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Therapeutic Hypothermia

Cardiac arrest (CA) is associated with very high mortality and causes neurological dysfunction in the survivors4. Out-of-hospital cardiac arrest (OHCA) affects approximately 300,000 Americans every year18. CA is a devastating condition and associated with a mortality of more than 90%15. Although the in-hospital rate of survival for individuals hospitalized following OHCA improved by nearly 12% from 2001 to 2009, the in-hospital mortality rate remains close to 60%21. Even after successful return of spontaneous circulation (ROSC) following an OHCA, approximately 80% of patients remain comatose5 and the majority of deaths following return of spontaneous circulation (ROSC) are attributable to neurological injury14. To suffer a CA can be a lifechanging experience with a significant impact on one’s day-to-day life13. Many of the individuals who do survive have a wide range of subsequent neurologic impairments20. It has been shown that even a short CA of only a few minutes in duration can change the affected individual permanently, including diminished cognitive function regarding emotions and memories23.

Therapeutic hypothermia (TH) is recommended in post-CA patients who remain comatose after successful resuscitation. TH for patients who remain comatose following resuscitation from a cardiac arrest improves both survival and neurologic outcomes21. A decrease in metabolism in the brain from TH may be one of the most important mechanisms of neuroprotection4. Since 2003, International Liaison Committee on Resuscitation (ILCOR) recommends TH treatment for everyone with CA who regains spontaneous circulation22. TH is now a component of post-cardiac arrest care as per current advanced cardiac life support protocol by American Heart Association/American College of Cardiology19. A Cochrane review released in 2012 also reported the benefits of TH2.

TH has been defined as a body temperature of below 34°C4. Differences of opinion exist as to what the goal temperature should be, when should TH be initiated, which CA victims should have the treatment, and so on. Because the pathophysiology for neurologic injury following CA is similar regardless of rhythm or location of arrest, the decision to initiate TH should be made on an individual patient basis considering the etiology of the arrest, time before initiation of CPR, duration of CPR prior to ROSC, and overall prognosis based on underlying comorbidities21.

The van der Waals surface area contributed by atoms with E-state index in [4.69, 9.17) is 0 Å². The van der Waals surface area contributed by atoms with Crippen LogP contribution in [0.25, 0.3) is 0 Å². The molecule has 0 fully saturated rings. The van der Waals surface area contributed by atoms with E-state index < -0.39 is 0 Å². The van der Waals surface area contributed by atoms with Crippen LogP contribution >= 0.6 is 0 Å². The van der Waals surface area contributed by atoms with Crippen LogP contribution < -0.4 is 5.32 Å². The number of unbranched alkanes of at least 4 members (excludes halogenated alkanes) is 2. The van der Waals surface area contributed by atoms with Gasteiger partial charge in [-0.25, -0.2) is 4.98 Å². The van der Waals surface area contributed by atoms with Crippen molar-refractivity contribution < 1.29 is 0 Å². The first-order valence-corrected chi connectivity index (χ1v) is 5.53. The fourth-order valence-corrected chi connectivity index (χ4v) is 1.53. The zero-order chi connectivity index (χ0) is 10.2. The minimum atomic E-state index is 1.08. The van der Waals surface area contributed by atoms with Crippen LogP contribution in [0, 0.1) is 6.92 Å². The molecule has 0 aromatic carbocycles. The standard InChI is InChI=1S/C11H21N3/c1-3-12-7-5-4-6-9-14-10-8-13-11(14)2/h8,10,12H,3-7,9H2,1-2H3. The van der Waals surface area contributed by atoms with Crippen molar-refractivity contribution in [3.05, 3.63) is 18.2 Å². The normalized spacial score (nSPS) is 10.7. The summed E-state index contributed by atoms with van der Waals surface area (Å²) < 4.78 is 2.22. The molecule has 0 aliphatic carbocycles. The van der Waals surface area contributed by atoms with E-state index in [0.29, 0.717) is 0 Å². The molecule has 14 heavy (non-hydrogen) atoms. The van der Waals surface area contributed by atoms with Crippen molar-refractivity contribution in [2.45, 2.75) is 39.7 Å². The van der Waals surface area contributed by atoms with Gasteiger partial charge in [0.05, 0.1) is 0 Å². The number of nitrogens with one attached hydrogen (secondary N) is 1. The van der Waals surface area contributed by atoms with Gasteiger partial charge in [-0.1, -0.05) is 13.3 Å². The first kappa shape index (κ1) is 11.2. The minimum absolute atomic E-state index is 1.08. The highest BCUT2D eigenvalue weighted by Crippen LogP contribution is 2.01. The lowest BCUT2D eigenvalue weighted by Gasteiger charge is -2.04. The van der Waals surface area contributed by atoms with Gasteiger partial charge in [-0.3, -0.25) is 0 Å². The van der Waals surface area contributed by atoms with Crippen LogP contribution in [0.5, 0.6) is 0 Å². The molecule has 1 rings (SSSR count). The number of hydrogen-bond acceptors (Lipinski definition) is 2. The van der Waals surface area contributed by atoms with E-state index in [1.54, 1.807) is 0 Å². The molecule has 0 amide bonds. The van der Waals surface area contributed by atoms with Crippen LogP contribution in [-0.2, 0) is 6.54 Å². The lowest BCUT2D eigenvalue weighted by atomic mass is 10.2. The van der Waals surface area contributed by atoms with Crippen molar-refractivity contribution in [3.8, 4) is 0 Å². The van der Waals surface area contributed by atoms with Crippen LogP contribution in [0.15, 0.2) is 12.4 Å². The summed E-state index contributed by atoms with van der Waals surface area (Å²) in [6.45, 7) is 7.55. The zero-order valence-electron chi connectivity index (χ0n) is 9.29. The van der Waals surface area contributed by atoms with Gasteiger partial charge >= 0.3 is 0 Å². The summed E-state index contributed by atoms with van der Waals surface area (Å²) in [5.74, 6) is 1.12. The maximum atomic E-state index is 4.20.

The following table lists some guidelines and recommendations for the use of TH following CA provided by the AHA, ILCOR, and the European Resuscitation Council Guidelines for Resuscitation21:


In the initial randomized control trials demonstrating benefit with TH, target temperature was achieved within 4-8 h post-ROSC12,3. However, the optimal timing for TH initiation as well as the time to goal target temperature remains uncertain21. Mooney et al. demonstrated that among individuals undergoing TH post-CA (both shockable and non-shockable rhythms) there was a 20% increase in mortality for every hour that initiation of TH was delayed. Wolff et al. demonstrated that time to coldest temperature was an independent predictor of good neurologic outcome. A third study demonstrated that reaching target temperature within 6 h (early group) was associated with a greater likelihood of favorable neurologic outcome when compared with individuals reaching target temperature after 6 h (delayed group)10. In contrast, Haugk et al. found that shorter time to target temperature was associated with unfavorable neurologic outcomes (median duration 158 min-unfavorable versus 209 min-favorable). Based on the current data from observational studies as well as randomized control trials, the optimal timing to initiate TH and achieve target temperature remains unclear21.